CSIET Strategic Plan

Strategic Plan
July 1, 2018 – June 30, 2023



These are exciting times at CSIET! As we celebrate 34 years of setting standards for international student exchange programs at the secondary level, CSIET (The Council on Standards for International Educational Travel) and its members continue a history of excellence. We share a strong commitment to the educational value of international educational travel and exchange. In its last strategic plan, the CSIET Board of Directors sought “to provide increased oversight of programs and improved access to preferred practices for international exchange programs at the secondary school level.” Having achieved this goal, CSIET turns its attention to the over 140 programs applying for listing in 2018 and beyond. With an equal representation of J-1 and F-1 programs among CSIET’s membership, and an increasing number of international members, it is clear that the CSIET seal of approval is gaining recognition and that the international student exchange community values CSIET’s unique role as its standard-bearer. While we are proud of our accomplishments thus far, we are eager to begin the next phase of CSIET’s development. We are resolute in our commitment to the responsible stewardship of international student exchange programming at the secondary level.



According to CSIET’s Statistics Report, 23,047 exchange students partook in the J-1 high school exchange experience in 2017-2018. This number represents a 13.7% decrease compared to 2012-2013. Sixty-two CSIET Listed J-1 programs represent over 98% of these students. However, regulatory and market influences continue to apply downward pressure on overall J-1 high school numbers. As a result, traditional J-1 organizations are feeling increasingly constrained and obliged to adapt to changing circumstances.

According to statistics provided by the Department of Homeland Security and IIE 1 (Institute of International Education), in the fall of 2016 there were 59,026 international F-1 students enrolled in US secondary schools and pursuing a full high-school diploma. While the number of CSIET F-1 organizations has increased to 69 in 2017-2018 (a 63% increase compared to 2012-2013), 84.7% of F-1 international exchange activity[1] remains without significant regulation/oversight; CSIET member organizations represent only 15.3% of F-1 high school students. Moreover, with a rapidly increasing number of I-20 certified secondary schools and a levelling of F-1 applicants, the F-1 high school market is more competitive than ever.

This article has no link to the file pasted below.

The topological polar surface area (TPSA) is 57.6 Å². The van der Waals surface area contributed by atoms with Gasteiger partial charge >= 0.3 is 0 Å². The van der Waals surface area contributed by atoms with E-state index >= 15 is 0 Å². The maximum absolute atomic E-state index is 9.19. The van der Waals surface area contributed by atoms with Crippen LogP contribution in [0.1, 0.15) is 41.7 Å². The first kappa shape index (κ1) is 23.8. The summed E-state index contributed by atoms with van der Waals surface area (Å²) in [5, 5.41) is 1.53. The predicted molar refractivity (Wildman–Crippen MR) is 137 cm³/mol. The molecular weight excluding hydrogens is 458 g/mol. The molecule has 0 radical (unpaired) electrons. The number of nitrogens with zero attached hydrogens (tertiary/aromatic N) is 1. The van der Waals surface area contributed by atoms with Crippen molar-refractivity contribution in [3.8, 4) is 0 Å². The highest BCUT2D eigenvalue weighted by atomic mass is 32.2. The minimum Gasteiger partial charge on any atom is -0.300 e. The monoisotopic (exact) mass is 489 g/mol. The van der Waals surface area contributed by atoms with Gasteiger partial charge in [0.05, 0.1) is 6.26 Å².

[1] Farrugia, Christine. “More International Students Seeking U.S. High School Diplomas.” IIE: The Power of International Education, Institute of International Education, Aug. 2017, www.iie.org/Why-IIE/Announcements/2017-08-09-More-International-Students-Seeking-US-High-SchoolDiplomas.

International Student Recruitment Challenges

Recent recruiting issues have caused increased scrutiny of international student recruitment agencies. An indication of the continued F-1 visa issues faced by secondary schools is echoed in the results of a recent CSIET survey of 684 schools:

  • 90% of schools agree “There needs to be more oversight of non-U.S. based international agents/agencies at the secondary school level”;
  • 76% cite “testing for English language capability” as one of the main reasons for additional oversight. 61% cite “verification of application materials”. 55% cite “mental health”;
  • 98% of surveyed schools report hosting F-1 students;
  • 84% report recruiting students from China, 65% from South Korea, 45% from Vietnam, 25% from Germany, 20% from Brazil, 20% from Spain, 18% from Mexico.

Regulatory Context

J-1 Visa: CSIET enjoys a cooperative and long-standing relationship with the US Department of State. Over our 34-year history, CSIET Standards and J-1 high school federal regulation have combined to create a high quality secondary school cultural exchange program. Though we no longer require management audits for our J-1 members, CSIET monitors program status with the US Department of State and we respond to complaints regarding program aspects not subject to 22 CFR \ PART 62–EXCHANGE VISITOR PROGRAM \ § Sec. 62.25 Secondary school students, specifically, those issues related to athletic participation and program promotion.